“My journey on this beautiful yet difficult road started as an engineering graduate. But I was wise enough to know that this is not what I want because it did not ignite my soul. That’s when I decided to hold a brush and a rush for my passion which was painting and for this process I chose watercolor as the medium. It was all about my passion, perseverance and love for art. I must say I fell in love with watercolor as it gave me the freedom of experimenting. Acrylic medium gave me the freedom of experiment while handling them. Acrylic vintage car series cars shapes are seen as beautiful forms. For me its freedom to draw the forms with different colors schemes, compositions,” says artist Kanchan Hande.
What’s integral to the work of an artist?
Most integral to the work of an artist is awareness. The ability to spotlight an issue. First to yourself and then as an offering, through your art, to others. If you are not aware of the contemporary world, it will be difficult for people to relate with it. Second one is controlled focus. This is not necessarily only a cognitive action. The ability to intuitively communicate complexity through your chosen medium. You should have a very personal, intimate knowledge of your medium. At some point the medium takes control of the act of creation.
What role does the artist have in society?
Artists are a vehicle for expressing universal emotions. Art is about connecting with people’s emotions. It’s personal and at the same time, universal. I’m an expressive painter. An artist has the ability to ‘feel strongly’ to be ‘sensitive’ to things and express this in the paint, gesture, or color. The artist ‘absorbs’ the atmosphere of a place or the memory of a feeling. Sometimes, it’s a burden for the artist to carry all this emotion – to be so sensitive. Artists are responsible for unearthing the truth.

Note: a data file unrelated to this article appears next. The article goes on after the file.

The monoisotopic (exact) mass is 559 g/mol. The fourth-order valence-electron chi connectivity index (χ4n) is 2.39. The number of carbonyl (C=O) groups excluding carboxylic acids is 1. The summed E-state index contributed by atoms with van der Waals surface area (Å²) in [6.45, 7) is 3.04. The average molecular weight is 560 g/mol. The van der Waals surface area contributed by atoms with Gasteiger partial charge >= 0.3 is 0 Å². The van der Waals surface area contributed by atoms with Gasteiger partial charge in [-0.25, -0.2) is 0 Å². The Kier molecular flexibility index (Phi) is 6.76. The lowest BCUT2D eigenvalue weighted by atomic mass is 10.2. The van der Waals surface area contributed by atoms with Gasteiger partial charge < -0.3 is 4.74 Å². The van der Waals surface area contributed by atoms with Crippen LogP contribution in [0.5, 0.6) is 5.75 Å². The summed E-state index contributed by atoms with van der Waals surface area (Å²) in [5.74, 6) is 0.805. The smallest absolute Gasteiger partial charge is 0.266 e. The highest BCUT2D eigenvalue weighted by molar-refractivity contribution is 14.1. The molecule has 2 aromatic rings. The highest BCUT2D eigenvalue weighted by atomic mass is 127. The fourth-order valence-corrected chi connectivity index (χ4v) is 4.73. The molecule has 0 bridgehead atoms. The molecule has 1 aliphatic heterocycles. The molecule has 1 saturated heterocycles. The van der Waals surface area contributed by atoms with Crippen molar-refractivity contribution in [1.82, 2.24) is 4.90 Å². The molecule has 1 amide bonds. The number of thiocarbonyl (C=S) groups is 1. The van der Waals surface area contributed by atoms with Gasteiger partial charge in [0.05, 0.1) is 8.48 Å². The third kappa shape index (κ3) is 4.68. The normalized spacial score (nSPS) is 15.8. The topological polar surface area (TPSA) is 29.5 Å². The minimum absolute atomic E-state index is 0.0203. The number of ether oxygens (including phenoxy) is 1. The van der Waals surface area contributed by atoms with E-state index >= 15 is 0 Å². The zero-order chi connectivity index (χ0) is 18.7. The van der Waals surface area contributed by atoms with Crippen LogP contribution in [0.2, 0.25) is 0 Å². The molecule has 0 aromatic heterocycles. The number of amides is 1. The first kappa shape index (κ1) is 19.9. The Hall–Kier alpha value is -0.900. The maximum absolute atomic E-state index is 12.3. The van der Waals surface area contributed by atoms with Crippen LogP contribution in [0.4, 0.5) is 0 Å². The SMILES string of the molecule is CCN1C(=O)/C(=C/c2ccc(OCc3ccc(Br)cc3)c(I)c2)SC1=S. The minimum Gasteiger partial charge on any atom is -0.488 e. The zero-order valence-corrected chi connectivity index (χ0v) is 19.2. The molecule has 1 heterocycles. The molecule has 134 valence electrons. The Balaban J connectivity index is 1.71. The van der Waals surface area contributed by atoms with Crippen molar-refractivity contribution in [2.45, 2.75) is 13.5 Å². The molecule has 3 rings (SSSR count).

What themes do you pursue?
Some of the major themes in art and that I personally like and pursue are Conflict and Adversity, Freedom and Social Change, Heroes and Leaders, Humans and the Environment. There are many more but currently I am working on the last one. Keeping these theoretical terms aside I have this thing called living in the present and it is most needed thought for today’s generation. The ultimate theme I want to pursue is contemporary aesthetics. I want people to relate to my art as much as possible. It is a natural human tendency to like something to which they can relate to. I want people to talk about my art and feel relatable at the same time.
What’s your favourite art work?
Vincent van Gogh, The Starry Night, 1889, Vincent Van Gogh’s most popular painting; The Starry Night was created by Van Gogh at the asylum in Saint-Rémy, where he’d committed himself in 1889. Indeed, The Starry Night seems to reflect his turbulent state of mind at the time, as the night sky comes alive with swirls and orbs of frenetically applied brush marks springing from the yin and yang of his personal demons and awe of nature.
Is the artistic life lonely? What do you do to counteract it?
If one enjoys being alone it means they are definitely better organized psychologically and emotionally than others. If you’re enjoying your own company it means you are absolutely in good company why would you need other’s company.
What do you dislike about the art world?
Due to the fierce competition around, my artwork was not acknowledged much. Where seniors are supposed to help their juniors, the environment in which I was flourishing as a new artist, I encountered some seniors who were ego driven and who would not stand my progress as I did not have a proper artistic background. I welcome healthy competition but in my case it took an ugly turn. If artists will not support other budding artists, then whom will the new artist look upto as a role model? This is the only barrier which I feel stunts the growth of the art field and is stopping it from becoming a recognized subject of interest.
What do you dislike about your work?